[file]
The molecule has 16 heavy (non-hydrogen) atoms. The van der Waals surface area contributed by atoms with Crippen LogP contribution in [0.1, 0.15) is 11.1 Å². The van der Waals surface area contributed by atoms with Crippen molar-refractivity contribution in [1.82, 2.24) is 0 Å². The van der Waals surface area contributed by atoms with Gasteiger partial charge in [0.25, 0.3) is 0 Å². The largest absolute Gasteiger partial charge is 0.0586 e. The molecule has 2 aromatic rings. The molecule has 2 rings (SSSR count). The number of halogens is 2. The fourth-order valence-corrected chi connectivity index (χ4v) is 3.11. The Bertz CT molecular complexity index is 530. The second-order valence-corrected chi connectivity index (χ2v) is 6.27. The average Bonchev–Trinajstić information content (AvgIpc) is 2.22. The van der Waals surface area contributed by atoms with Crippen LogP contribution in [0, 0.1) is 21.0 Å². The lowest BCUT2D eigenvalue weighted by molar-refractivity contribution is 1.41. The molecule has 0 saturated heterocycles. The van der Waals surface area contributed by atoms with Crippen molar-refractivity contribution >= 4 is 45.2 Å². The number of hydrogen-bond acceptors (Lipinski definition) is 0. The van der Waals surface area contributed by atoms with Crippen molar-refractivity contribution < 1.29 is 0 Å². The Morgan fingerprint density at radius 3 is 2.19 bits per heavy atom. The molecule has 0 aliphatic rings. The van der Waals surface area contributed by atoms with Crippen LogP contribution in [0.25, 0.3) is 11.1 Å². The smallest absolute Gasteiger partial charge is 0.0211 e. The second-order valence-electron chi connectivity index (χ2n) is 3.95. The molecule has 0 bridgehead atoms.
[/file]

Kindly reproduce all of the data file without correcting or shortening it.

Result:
The molecule has 16 heavy (non-hydrogen) atoms. The van der Waals surface area contributed by atoms with Crippen LogP contribution in [0.1, 0.15) is 11.1 Å². The van der Waals surface area contributed by atoms with Crippen molar-refractivity contribution in [1.82, 2.24) is 0 Å². The van der Waals surface area contributed by atoms with Gasteiger partial charge in [0.25, 0.3) is 0 Å². The largest absolute Gasteiger partial charge is 0.0586 e. The molecule has 2 aromatic rings. The molecule has 2 rings (SSSR count). The number of halogens is 2. The fourth-order valence-corrected chi connectivity index (χ4v) is 3.11. The Bertz CT molecular complexity index is 530. The second-order valence-corrected chi connectivity index (χ2v) is 6.27. The average Bonchev–Trinajstić information content (AvgIpc) is 2.22. The van der Waals surface area contributed by atoms with Crippen LogP contribution in [0, 0.1) is 21.0 Å². The lowest BCUT2D eigenvalue weighted by molar-refractivity contribution is 1.41. The molecule has 0 saturated heterocycles. The van der Waals surface area contributed by atoms with Crippen molar-refractivity contribution >= 4 is 45.2 Å². The number of hydrogen-bond acceptors (Lipinski definition) is 0. The van der Waals surface area contributed by atoms with Crippen molar-refractivity contribution < 1.29 is 0 Å². The Morgan fingerprint density at radius 3 is 2.19 bits per heavy atom. The molecule has 0 aliphatic rings. The van der Waals surface area contributed by atoms with Crippen LogP contribution in [0.25, 0.3) is 11.1 Å². The smallest absolute Gasteiger partial charge is 0.0211 e. The second-order valence-electron chi connectivity index (χ2n) is 3.95. The molecule has 0 bridgehead atoms.